Speaking to his fellow Anglican leaders who had imposed the sanctions, he added: 'I stand before you as a descendant of African slaves, stolen from their native land, enslaved in a bitter bondage, and then even after emancipation, segregated and excluded in church and society. And this conjures that up again, and brings pain.'
But it is not just sexuality that Curry is outspoken on.
Shortly after preaching at the royal wedding on May 19, Curry will take a leading role in a march on Washington to denounce Trump's 'America First' policies as 'heresy'.
The demonstration outside the White House on May 24 is aimed at 'reclaiming Jesus' after Trump's administration has received unfettered support from leading white evangelical figures. It is accompanied by a damning statement, signed by Curry, which is heavily critical of developments in US public life.
'We are living through perilous and polarising times as a nation, with a dangerous crisis of moral and political leadership at the highest levels of our government and in our churches. We believe the soul of the nation and the integrity of faith are now at stake,' it begins.
'We reject the resurgence of white nationalism and racism in our nation on many fronts, including the highest levels of political leadership.'
Signatories also reject 'misogyny, the mistreatment, violent abuse, sexual harassment, and assault of women that has been further revealed in our culture and politics, including our churches, and the oppression of any other child of God'.
The declaration represents a comprehensive attack on President Trump's agenda, continuing: 'We strongly deplore the growing attacks on immigrants and refugees, who are being made into cultural and political targets, and we need to remind our churches that God makes the treatment of the "strangers" among us a test of faith (Leviticus 19:33-34). We won't accept the neglect of the well-being of low-income families and children, and we will resist repeated attempts to deny health care to those who most need it. We confess our growing national sin of putting the rich over the poor. We reject the immoral logic of cutting services and programmes for the poor while cutting taxes for the rich.'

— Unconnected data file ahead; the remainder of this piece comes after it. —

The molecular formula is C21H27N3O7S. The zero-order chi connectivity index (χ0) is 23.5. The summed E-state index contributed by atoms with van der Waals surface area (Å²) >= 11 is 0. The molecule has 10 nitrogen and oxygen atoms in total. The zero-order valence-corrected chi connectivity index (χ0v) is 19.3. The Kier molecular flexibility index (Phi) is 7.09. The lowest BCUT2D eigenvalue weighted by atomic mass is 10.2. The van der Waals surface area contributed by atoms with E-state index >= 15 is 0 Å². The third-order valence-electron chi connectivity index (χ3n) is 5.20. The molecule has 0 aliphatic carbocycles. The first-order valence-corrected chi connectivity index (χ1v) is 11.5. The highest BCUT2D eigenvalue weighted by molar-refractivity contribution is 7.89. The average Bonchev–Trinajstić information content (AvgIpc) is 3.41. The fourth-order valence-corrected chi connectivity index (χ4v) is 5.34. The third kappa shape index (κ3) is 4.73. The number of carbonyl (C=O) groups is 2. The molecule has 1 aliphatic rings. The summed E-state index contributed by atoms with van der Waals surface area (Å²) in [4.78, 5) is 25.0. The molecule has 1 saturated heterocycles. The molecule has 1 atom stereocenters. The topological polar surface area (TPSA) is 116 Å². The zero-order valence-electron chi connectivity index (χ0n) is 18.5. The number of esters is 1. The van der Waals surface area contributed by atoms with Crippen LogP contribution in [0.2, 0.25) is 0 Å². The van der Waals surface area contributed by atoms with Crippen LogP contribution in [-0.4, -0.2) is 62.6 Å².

In an apparent personal reference to Trump – without naming him – it says: 'We reject the practice and pattern of lying that is invading our political and civil life. Politicians, like the rest of us, are human, fallible, sinful, and mortal. But when public lying becomes so persistent that it deliberately tries to change facts for ideological, political, or personal gain, the public accountability to truth is undermined.'
None of this is to say that Prince Harry and Meghan Markle are making a deliberate statement in their choice, although Ms Markle herself has branded Trump 'divisive' and 'misogynistic'.
But they are hardly going to be ignorant of Curry's profile and the implications that will be drawn from their choice.
The service will be broadcast to millions around the world. For Curry, who refers to himself as the CEO of the Episcopal Church – the Chief Evangelism Officer – the opportunity to talk passionately about what he calls the Jesus Movement won't be missed.